The Freepers have taken me to task for something I said that wasn’t quite right. Of course, like everything they disagree with, the language becomes quickly hyperbolic, and my mistake become a lie, and my whole body of work becomes propaganda. It’s somewhat vexing not to be permitted to post over there, to reply and set the record straight, leaving me to do it here.
I originally approached this Obama conspiracy theories business with an open mind, and I try to do the same with each new twist and turn of the birther movement. When Leo C. Donofrio publicized his theories that research into the sources of the US Constitution led him to believe that natural born citizens must have citizen parents, I read everything I could get on the subject. This meant many hours of Google searches and buying some books. One of the books I bought was James H. Kettner’s book, The Development of American Citizenship, 1608 – 1870, published by the University of North Carolina Press.
While Kettner’s 391-page book covers the material in considerable detail, it never comes out and defines “natural born citizen.” However, it does provide extensive background into where American ideas on citizenship came from, and in particular gives considerable discussion to Lord Coke’s decision in Calvin’s Case.
I said in a comment here that Kettner’s book never mentions Emmerich de Vattel, and that is not true. There is one mention of a British loyalist, Peter van Schaack, who read Vattel and several other writers to help him decide whether he could legitimately participate in the American Revolution, concluding that he would not participate. That is the one and only mention of Vattel in the book.
While I believed that Kettner did not mention Vattel when I wrote it, I should have known better. Vattel is listed in the index, and my copy of Kettner even has the Vattel passage highlighted. All I can say as an excuse is that I read the book some months ago, since the Vattel reference was off topic, I forgot it.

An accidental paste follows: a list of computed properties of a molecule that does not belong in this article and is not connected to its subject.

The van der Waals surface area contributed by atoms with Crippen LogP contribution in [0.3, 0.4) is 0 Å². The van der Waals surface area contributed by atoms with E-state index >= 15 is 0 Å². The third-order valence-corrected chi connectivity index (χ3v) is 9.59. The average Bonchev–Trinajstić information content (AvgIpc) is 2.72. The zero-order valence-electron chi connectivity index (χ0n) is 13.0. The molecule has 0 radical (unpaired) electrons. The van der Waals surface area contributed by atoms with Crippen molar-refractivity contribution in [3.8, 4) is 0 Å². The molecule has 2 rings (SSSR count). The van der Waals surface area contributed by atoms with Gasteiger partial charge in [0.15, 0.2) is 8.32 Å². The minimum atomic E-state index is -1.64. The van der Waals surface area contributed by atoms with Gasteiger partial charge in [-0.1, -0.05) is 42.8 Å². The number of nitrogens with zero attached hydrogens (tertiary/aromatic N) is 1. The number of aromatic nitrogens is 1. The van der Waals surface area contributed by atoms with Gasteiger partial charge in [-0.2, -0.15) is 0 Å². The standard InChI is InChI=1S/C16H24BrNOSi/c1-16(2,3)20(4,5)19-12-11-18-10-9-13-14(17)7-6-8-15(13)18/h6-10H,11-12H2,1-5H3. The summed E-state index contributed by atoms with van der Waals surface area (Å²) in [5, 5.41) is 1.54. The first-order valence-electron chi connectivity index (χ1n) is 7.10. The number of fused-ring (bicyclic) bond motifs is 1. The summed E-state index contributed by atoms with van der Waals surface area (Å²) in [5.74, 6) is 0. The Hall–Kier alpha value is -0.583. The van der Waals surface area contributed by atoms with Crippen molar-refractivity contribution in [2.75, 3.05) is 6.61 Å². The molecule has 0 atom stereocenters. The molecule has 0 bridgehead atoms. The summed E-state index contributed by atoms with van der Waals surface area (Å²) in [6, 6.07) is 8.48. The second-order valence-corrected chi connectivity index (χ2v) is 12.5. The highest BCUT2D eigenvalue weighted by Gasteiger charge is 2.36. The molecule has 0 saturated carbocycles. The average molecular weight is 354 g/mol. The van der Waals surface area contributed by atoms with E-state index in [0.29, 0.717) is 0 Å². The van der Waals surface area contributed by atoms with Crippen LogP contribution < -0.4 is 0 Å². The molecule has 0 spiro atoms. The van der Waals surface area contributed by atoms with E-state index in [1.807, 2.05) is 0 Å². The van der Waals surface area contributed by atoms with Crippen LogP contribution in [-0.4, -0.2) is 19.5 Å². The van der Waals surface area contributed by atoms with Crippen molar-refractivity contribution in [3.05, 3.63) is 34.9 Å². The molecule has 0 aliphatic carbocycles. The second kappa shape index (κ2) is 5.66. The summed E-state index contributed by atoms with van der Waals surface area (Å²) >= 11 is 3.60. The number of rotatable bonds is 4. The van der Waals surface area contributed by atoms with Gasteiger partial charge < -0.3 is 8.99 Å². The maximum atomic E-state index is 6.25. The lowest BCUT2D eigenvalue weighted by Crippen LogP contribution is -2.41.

All that said, nowhere in Kettner’s book is Vattel mentioned as a source of American ideas on citizenship. How do the historical revisionists explain a major scholarly work on the development of US Citizenship completely ignoring Vattel as a contributor to the topic of the book? They jump all over my tiny mistake, but ignore the substance of what I said.
The Freepers can do Snoopy’s “Happy Dance” because they got on on the old Doc, but they have lost the war. Kettner’s book is just one more proof that Vattel is irrelevant to the acquisition of American citizenship.
One birther, not to waste a citation, uses this quote from Kettner as proof that even “lowly farmers” read Vattel. Actually Peter van Schaack was not a “lowly farmer” but a prominent lawyer. Here is a picture of his lowly farm house, which still stands today in Kinderhook, NY.